Looping is simple but can be enormously powerful. Loopers build a precise sense of what others feel but also exert an influence on the person answering their questions. Feeling truly heard, those people disclose more. Asked to elaborate, they might find new ways to describe their experience, or even discover what they think or want in new ways. Looping also deepens conversations and connections.

Clear your mind and reset your goals

It’s a familiar experience: We “listen” to someone else but really are just waiting for our turn to speak, mentally preparing what we’ll say. For leaders and experts, it’s easy to believe that our job is to have all the answers, including about what others need or feel. That pressure can encourage perspective-mistaking and all the damage it brings.

Especially if you are in a position of influence or leadership, try reframing your role. Instead of trying to provide answers, think about the best questions you can ask. Or do even less, and simply put all your energy into being present. Listening might feel passive, but think again. In one study, pairs of friends played the role of speaker and listener. While speakers shared stories, some listeners were told to pay close attention, and others were given a second task that distracted them. When listeners were distracted, speakers told less fluent stories and were more likely to forget what they’d said.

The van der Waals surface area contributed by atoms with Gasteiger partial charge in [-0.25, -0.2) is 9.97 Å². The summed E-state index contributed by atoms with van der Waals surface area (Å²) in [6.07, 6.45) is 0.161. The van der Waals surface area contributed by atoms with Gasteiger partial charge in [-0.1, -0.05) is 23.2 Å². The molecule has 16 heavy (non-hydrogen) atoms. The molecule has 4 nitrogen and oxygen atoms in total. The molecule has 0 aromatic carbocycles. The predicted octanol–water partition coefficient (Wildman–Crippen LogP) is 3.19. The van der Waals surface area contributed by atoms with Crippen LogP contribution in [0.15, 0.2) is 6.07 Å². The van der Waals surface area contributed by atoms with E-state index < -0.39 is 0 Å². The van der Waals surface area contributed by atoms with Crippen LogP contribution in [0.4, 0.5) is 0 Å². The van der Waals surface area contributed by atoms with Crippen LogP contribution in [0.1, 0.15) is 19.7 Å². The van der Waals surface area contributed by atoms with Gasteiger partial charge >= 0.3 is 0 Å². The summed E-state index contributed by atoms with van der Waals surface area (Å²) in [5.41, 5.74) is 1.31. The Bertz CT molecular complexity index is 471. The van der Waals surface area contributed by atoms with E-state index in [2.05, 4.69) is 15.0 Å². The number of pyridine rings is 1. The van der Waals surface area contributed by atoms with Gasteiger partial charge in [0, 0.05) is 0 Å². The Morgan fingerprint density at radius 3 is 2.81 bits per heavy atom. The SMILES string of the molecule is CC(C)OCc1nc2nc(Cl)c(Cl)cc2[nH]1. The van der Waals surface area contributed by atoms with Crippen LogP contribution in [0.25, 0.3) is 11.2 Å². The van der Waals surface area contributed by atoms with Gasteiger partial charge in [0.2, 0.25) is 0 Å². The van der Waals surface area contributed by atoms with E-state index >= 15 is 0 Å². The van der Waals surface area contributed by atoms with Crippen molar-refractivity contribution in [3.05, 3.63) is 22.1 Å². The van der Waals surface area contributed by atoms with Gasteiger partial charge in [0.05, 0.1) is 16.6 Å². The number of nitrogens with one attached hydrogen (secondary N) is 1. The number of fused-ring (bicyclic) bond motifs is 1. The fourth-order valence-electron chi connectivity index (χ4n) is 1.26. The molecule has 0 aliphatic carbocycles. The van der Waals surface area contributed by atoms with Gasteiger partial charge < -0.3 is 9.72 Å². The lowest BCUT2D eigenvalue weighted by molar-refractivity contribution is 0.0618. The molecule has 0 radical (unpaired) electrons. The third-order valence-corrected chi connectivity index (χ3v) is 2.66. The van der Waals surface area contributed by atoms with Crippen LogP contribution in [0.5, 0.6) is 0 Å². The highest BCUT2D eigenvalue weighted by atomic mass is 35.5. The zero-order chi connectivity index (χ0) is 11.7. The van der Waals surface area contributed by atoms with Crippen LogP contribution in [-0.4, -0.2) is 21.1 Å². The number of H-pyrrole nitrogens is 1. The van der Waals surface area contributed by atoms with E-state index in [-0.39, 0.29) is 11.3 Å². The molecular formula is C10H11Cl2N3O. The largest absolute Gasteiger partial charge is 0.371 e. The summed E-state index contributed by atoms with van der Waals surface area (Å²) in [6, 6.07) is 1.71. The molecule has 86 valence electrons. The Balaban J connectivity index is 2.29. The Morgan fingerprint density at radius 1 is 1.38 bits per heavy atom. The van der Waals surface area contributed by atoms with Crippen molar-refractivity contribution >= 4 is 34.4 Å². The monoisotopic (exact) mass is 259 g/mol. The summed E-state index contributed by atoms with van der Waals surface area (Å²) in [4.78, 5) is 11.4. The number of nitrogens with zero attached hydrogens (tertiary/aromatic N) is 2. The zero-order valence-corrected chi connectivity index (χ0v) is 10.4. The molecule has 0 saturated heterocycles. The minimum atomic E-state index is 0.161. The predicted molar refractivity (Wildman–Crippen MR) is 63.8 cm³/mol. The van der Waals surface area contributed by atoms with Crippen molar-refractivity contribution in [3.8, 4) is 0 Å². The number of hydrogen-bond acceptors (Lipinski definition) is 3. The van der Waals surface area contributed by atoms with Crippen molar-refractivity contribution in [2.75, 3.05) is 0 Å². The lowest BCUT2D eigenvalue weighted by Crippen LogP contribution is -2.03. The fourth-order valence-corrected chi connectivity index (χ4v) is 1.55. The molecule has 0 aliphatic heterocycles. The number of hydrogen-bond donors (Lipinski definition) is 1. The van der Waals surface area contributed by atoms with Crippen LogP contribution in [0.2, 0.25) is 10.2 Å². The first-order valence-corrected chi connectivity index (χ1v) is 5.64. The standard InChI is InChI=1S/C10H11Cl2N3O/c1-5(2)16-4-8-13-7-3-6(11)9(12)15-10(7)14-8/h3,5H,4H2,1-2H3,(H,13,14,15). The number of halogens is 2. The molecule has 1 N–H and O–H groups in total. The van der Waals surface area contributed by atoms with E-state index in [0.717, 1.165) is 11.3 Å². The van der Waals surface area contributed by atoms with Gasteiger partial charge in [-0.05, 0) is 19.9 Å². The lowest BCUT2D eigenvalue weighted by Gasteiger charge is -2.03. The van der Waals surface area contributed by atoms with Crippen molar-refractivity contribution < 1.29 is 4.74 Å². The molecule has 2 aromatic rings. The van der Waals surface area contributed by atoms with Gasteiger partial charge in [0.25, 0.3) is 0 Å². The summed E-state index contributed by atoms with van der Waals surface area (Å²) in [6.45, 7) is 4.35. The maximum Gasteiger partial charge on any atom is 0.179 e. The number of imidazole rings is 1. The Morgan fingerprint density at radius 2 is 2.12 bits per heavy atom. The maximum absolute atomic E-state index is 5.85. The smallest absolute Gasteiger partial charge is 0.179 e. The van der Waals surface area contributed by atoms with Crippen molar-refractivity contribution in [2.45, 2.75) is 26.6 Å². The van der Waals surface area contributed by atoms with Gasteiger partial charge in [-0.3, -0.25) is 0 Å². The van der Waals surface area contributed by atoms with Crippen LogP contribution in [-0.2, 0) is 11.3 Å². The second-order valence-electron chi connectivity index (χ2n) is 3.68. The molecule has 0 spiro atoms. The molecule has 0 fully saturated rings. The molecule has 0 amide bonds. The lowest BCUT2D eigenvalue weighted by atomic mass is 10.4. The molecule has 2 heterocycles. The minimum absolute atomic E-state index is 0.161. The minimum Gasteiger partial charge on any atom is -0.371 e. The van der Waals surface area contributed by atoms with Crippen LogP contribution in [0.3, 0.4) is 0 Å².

If you sneakily check your email while your colleague speaks in a virtual meeting, you’re probably being less sneaky than you think. People realize when you’re not listening, and when you are. “Good” silence and “bad” silence feel totally different, and both shape conversations, as well as communities. Workplaces characterized by strong, active listening track performance, trust, and loyalty. To tap into these benefits, we can remember that sometimes good leadership means saying less, not more.

Run a post-conversation audit

After talking with someone, ask yourself: What did I learn from this person? In what way was I wrong before but am a little less wrong now? If your answer is that you were perfectly accurate before, and are still that way, you might not be listening as well as you think — and this could be a great chance to give looping another try.

Too often, we treat empathy as a performance. Trying to show how well we understand people, we end up missing the cues that could help us truly connect. Perspective-getting leans into another idea: Every conversation is a joint project, done best when we make space to learn from one another.

By Jamil Zaki (April, 2024)
Harvard Business Review